Bangabandhu garnered an indomitable quest for independence among the people of East Bengal. He established independent Bangladesh through his vision, by organising the people, but remaining steadfast in his aim and by making endless sacrifices. He suffered, was imprisoned and oppressed, but he never wavered from this path. He spent much of his life incarcerated. He rejected all offers of the authorities to be released on condition of signing a bond. He said he was ready to give his life, but nothing would detract him from his struggle until the people of Bengal won their freedom.

Throughout his life Bangabandhu came face to face with death. When he was detained in the cantonment for the Agartala case, a conspiracy was hatched to shoot from the back. But he got news of this plan and remained alert. Sergeant Zahurul Huq was martyred in that prison. The Pakistan military ruler Ayub Khan had planned to hang Sheikh Mujibur Rahman in the Agartala case, but the people of Bengal built up resistance in the valiant uprising of 1969 and freed him from jail. Out of love he was given the title ‘Bangabandhu’, the friend of Bengal. In 1971, not only was he kept isolated in the heat of a prison cell in Pakistan, he was also condemned to death.

Bangabandhu proceeded towards independence in a planned and precise manner. He declared the six-point demand and forced Yahya Khan to hold the election. He was confident of winning absolute majority in the election. And the election took place.

Bangabandhu repaid the people’s love with his blood. But how will we repay our debt to him? This will be done by bringing a smile to the face of the suffering people of Bengal, by establishing a democratic, secular Bangladesh free of exploitation and discrimination

Awami League won an absolute majority in the election in East and West Pakistan together. But the Pakistani rulers conspired not to hand over power to the Bengalis. In March 1971 Bangabandhu called for non-cooperation. In his immemorable speech of 7 March he said, “This struggle is our struggle for freedom, this struggle is our struggle for independence.” This speech, recognised as a world documented heritage, was both poetic and an epitome of astute politics.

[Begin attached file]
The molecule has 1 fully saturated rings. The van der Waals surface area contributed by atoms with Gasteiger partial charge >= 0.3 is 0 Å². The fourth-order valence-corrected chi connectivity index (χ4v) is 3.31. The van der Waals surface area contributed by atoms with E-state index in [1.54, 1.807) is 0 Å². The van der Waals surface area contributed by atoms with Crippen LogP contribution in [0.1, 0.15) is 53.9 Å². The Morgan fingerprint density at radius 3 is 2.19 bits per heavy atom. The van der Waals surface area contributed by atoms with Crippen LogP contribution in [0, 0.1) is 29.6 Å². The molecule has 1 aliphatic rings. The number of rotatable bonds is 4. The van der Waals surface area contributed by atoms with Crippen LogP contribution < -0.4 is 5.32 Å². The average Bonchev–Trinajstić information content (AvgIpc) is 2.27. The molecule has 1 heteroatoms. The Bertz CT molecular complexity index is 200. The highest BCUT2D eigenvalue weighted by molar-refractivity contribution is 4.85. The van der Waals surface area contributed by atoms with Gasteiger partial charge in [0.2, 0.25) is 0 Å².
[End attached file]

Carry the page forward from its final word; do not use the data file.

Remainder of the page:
In his speech, Bangabandhu called for each home to be made into a fort, for all to prepare themselves to resist the enemy with whatever they had. He called for freedom and independence, but never uttered a word that damaged the political equilibrium.

When he returned back to his homeland on 10 January 1972, Bangabandhu first rushed to the Racecourse Maidan (now Suhrawardy Udyan), to his people. Accompanying him on the same flight was Ved Marwah, a high ranking police officer working at the Indian High Commission in London. In an interview with Prothom Alo editor Matiur Rahman on 31 March 2008, we learn from Ved Marwah about various details of Bangabandhu’s plans.

On his speech on 10 January, Bangabandhu said, “Even at the gallows I will say, I am a Bengali, my language is Bangla, Bangla is my country, independent Bangla, Joy Bangla.” He said this Bangladesh would be a democracy, this Bangladesh would be a secular state. He said, this independence will not be complete if the people of Bengal are not fully fed, if the mothers and sisters of Bengal are not clothed, if the youth are not employed.

Bangabandhu repaid the people’s love with his blood. But how will we repay our debt to him? This will be done by bringing a smile to the face of the suffering people of Bengal, by establishing a democratic, secular Bangladesh free of exploitation and discrimination.

On this 102nd birth anniversary of Bangabandhu Sheikh Mujibur Rahman we express our deepest and heartfelt respect.

* The article, originally published in the print and online editions of Prothom Alo, has been rewritten into English by Ayesha Kabir

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